Over the summer, the Israeli media highlighted a phenomenon that is both intriguing and encouraging: a movement among Israel's Christian Arabs advocating that their community be drafted, along with the country's Jewish and Druze citizens, into the Israel Defense Forces.
Historically, Israel's Arab citizens have been exempted from mandatory conscription. There have been exceptions-many Bedouin, for example, have served in the IDF with distinction-but those who actually volunteer are a tiny minority. At the same time, many Arabs have complained, not without justification, that the exemption marginalizes them from fully participating in Israeli life.
That now appears to be changing, against the background of a broader reassessment of the conscription policy. Earlier this year, a Knesset committee headed by Science and Technology Minister Jacob Perry approved measures that would draft the majority of haredi men-another minority that has largely avoided military service-with criminal sanctions waiting in the wings in the case that draft quotas are not met. more >>
An evangelistic event, "Count it Right," began last night in Egypt where thousands of Christians are expected to attend over the course of three-days despite the very real possibility of facing persecution.
The event is being held 70 miles north of Cairo, and although 26,000 people are anticipated to appear, event organizers fear that Islamic extremists may have also purchased tickets for the conference to carry out acts of violence.
"Because the organizers do not know how many Muslims may have purchased tickets for the rally, please pray for them that their lives may be changed to know Jesus as their Savior by the love they will feel from the staff and by the life changing-messages," wrote Open Doors, a California-based ministry that aids Christians in the world's most oppressive and restrictive countries, on its website. more >>
WASHINGTON – More Christians were killed in Northern Nigeria last year than in the rest of the world combined, according to the head of a human rights organization.
Ann Buwalda, executive director of the Jubilee Campaign, told The Christian Post on Thursday that an estimated 1,200 Christians were killed for their faith in Northern Nigeria.
"We documented 1,200 Nigerian Christians in the North of Nigeria who were killed, some by Boko Haram, some by Fulani herdsmen. These two types of attacks are persistent within several of the Northern Nigerian states," said Buwalda, who participated on a panel on Christian persecution in Nigeria. more >>
While it is no secret that the so-called mainstream media habitually fails to report on the international phenomenon of Christian persecution, few are aware that they sometimes actively work to undermine the efforts of those who do expose it.
Consider a new report by the BBC titled Are there really 100,000 new Christian martyrs every year? by Ruth Alexander, who asks:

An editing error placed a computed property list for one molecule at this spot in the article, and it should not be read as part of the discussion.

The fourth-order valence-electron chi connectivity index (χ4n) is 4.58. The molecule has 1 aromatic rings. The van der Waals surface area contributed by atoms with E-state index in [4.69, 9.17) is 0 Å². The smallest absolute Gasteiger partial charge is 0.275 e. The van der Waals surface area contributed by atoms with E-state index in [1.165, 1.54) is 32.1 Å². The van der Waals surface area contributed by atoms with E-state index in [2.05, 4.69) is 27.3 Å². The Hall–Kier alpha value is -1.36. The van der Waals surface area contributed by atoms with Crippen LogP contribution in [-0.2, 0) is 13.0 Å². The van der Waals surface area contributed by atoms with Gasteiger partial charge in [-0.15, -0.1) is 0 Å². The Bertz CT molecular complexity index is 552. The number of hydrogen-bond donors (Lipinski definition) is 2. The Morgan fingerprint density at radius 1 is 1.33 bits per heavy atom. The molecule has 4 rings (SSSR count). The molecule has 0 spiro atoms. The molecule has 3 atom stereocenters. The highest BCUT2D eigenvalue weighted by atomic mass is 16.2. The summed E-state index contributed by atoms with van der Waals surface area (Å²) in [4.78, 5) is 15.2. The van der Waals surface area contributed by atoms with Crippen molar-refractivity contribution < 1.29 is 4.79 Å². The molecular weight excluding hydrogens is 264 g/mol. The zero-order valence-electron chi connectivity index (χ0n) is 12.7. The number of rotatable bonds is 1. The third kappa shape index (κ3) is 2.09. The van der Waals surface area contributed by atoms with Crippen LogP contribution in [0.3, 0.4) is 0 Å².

So how widespread is anti-Christian violence? more >>
That the socialist French government of François Hollande just blocked a bad deal with Tehran, emerging as the hero of the Geneva negotiations, is on one level a huge surprise. But it also follows logically from the passivity of the Obama administration.
American foreign policy is in unprecedented free-fall, with a feckless and distracted White House barely paying attention to the outside world, and when it does, acting in an inconsistent, weak, and fantastical manner. If one were to discern something so grand as an Obama Doctrine, it would read: "Snub friends, coddle opponents, devalue American interests, seek consensus, and act unpredictably."
Along with many other critics, I rue this state of affairs. But the French action demonstrates that it does have a silver lining. more >>
In the spring of 2012, when I wrote The Last Israelis, I thought that the pessimistic premise of my cautionary tale on Iranian nukes was grounded in realism. I had imagined a U.S. president who passively and impotently reacted to Iran's nuclear ambitions, leaving it to tiny Israel to deal with the threat. But something far worse is happening: the Obama administration is actively making it harder for Israel to neutralize Iran's nukes, and more likely that Iran will develop a nuclear arsenal.
A few months after my apocalyptic thriller was published, The New York Times reported that "intense, secret exchanges between American and Iranian officials [dating] almost to the beginning of President Obama's term" resulted in an agreement to conduct one-on-one negotiations over Iran's nuclear program. In those secret talks, did Obama long ago concede to Iran a nuclear capability? If so, then the current Geneva negotiations merely provide the international imprimatur for what Iran and the US have already privately agreed. That might explain why France (of all countries) had to reject a Geneva deal that would have left Iran with a nuclear breakout capability.
An investigation by The Daily Beast also reveals that the "Obama administration began softening sanctions on Iran after the election of Iran's new president last June, months before the current round of nuclear talks in Geneva..." The report notes that Treasury Department notices show "that the U.S. government has all but stopped the financial blacklisting of entities and people that help Iran evade international sanctions since the election of its president, Hassan Rouhani, in June." more >>